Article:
My name is Nicole and I want to be an air hostess

Nicole Buerano

ProFuturo is a digital education programme for the improvement of educational quality, using digital tools, in vulnerable environments and does so with a dual strategy: on the one hand it improves teacher training at the techno-pedagogical level and, on the other, it promotes meaningful student learning through motivational digital learning experiences.


«Nicole is a brilliant student —she loves reading and her favourite subject at school is English— and she is about to discover what will be her greatest dream: to fly, to become an air hostess one day.»

8.2 mill.

8.2 mill.

million children have benefitted from Profuturo’s work in Asia between 2016 and 2018.
Foto: Jesús González

Nicole and her mother begin the day by checking on the weather, in case they have to prepare for rain. The rainy season in the Manila region begins at the end of June.

Photo: Jesús González

We analyse educational initiatives that face challenges from an educational perspective, especially those related to the United Nations Sustainable Development Goals. ProFuturo Observatory is The Observatory analyses, explains and contemplates not only the state of digital education in vulnerable environments but also the challenges it faces.

The teacher at Nicole’s school thinks Profuturo will help Nicole to have the same opportunities as children who are born in less vulnerable environments.
Photo: Jesús González

Jeian Mae, Nicole’s teacher, receives the training that forms part of the professional development itineraries for teachers that ProFuturo runs under its comprehensive digital education framework.


The dreams of Nicole and her teacher Jeian Mae cross paths in the air. Despite the difficulties of their environment, their dreams are of a future full of opportunities for the two of them, of airplanes and travels in which they can go around the world discovering cultures, tastes, landscapes and new horizons.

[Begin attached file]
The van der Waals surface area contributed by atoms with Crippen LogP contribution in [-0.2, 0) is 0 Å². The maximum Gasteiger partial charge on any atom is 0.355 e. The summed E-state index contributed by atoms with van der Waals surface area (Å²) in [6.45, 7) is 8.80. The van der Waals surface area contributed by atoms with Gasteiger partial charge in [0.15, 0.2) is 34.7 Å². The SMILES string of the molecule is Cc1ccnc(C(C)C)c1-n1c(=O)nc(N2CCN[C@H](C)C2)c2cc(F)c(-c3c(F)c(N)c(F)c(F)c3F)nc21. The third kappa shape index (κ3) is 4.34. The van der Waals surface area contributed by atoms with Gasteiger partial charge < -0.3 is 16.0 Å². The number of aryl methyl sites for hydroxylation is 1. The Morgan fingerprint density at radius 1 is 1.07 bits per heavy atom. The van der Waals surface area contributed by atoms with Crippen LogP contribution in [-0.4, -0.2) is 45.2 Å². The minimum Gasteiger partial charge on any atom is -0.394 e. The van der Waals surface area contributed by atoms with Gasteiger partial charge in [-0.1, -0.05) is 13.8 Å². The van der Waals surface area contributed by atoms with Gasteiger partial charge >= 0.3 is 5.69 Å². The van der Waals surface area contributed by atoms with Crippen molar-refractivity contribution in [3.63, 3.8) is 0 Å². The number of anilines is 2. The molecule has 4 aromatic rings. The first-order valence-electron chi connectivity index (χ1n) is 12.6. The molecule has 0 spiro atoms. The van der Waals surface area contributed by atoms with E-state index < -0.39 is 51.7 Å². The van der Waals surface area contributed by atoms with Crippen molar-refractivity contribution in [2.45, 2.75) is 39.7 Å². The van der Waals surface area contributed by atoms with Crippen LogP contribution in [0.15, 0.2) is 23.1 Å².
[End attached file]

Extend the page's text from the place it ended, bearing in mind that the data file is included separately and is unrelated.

From the air, the Malabón landscape is divided into modern skyscrapers and traditional low-rise houses with coloured roofs. In the suburbs of this city, which was considered by many as the Venice of the Philippines, the flood waters mix with the waste water coming from a poorly maintained sewer system, which causes health problems amongst the population, particularly among the younger children.

After having breakfast and washing, Nicole clears away the dishes, puts on her uniform of a green skirt and white blouse, and walks to school with her mother and brother, dodging out of the way of scooters, bicycles, cars and tuk tuks.

«I love going to school», says Nicole. «I’m happy at school because I have very good teachers. I like going to class because I learn lots of things». Nicole’s school, Acacia Elementary School, is a small state-run school with overcrowded classrooms: in total there are some two thousand two hundred pupils, divided into two shifts. In spite of the lack of space and of not having the best facilities, it is a colourful school, light and bright with some trees, and where the children can learn through lessons with painting.

With the help of ProFuturo, the teachers at Acacia take care to awaken the curiosity of the children and provide them with the necessary skills for the 21st Century, such as digital skills, the ability to work as a team, creativity, problem-solving, etc. The teachers are aware of the great attraction of technological devices for children, who are ecstatic when they have a class in the computer lab, and they make the most of this to get the best results from their students.

The team of teachers works with ProFuturo’s teaching content, which is intended to develop the students’ curricular skills, especially in the areas related to linguistics and STEM (science, technology, engineering and mathematics).

After returning home, Nicole goes to bed, waiting excitedly for a new sunny day to begin, full of adventures and learning, games and sport at the Acacia Elementary School.